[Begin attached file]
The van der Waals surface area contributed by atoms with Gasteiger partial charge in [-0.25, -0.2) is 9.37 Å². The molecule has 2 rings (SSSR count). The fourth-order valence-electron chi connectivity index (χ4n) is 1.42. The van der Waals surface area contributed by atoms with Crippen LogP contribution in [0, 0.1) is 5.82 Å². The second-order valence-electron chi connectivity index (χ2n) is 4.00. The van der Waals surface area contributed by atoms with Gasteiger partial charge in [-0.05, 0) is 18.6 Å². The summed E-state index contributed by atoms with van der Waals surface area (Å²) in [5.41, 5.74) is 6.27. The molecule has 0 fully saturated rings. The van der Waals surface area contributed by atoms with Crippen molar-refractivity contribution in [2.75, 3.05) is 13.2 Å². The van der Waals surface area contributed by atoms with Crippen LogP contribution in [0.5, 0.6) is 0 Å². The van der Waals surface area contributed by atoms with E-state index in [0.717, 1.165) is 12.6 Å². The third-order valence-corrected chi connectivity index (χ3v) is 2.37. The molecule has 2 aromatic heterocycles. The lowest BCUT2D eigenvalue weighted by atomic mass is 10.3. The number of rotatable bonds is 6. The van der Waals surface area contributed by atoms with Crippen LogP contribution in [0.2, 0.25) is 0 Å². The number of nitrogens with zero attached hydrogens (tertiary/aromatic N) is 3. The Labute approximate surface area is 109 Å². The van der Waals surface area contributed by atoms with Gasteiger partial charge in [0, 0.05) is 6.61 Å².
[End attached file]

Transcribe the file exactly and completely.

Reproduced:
The van der Waals surface area contributed by atoms with Gasteiger partial charge in [-0.25, -0.2) is 9.37 Å². The molecule has 2 rings (SSSR count). The fourth-order valence-electron chi connectivity index (χ4n) is 1.42. The van der Waals surface area contributed by atoms with Crippen LogP contribution in [0, 0.1) is 5.82 Å². The second-order valence-electron chi connectivity index (χ2n) is 4.00. The van der Waals surface area contributed by atoms with Gasteiger partial charge in [-0.05, 0) is 18.6 Å². The summed E-state index contributed by atoms with van der Waals surface area (Å²) in [5.41, 5.74) is 6.27. The molecule has 0 fully saturated rings. The van der Waals surface area contributed by atoms with Crippen molar-refractivity contribution in [2.75, 3.05) is 13.2 Å². The van der Waals surface area contributed by atoms with Crippen LogP contribution in [0.5, 0.6) is 0 Å². The van der Waals surface area contributed by atoms with E-state index in [0.717, 1.165) is 12.6 Å². The third-order valence-corrected chi connectivity index (χ3v) is 2.37. The molecule has 2 aromatic heterocycles. The lowest BCUT2D eigenvalue weighted by atomic mass is 10.3. The number of rotatable bonds is 6. The van der Waals surface area contributed by atoms with Crippen LogP contribution in [0.2, 0.25) is 0 Å². The number of nitrogens with zero attached hydrogens (tertiary/aromatic N) is 3. The Labute approximate surface area is 109 Å². The van der Waals surface area contributed by atoms with Gasteiger partial charge in [0, 0.05) is 6.61 Å².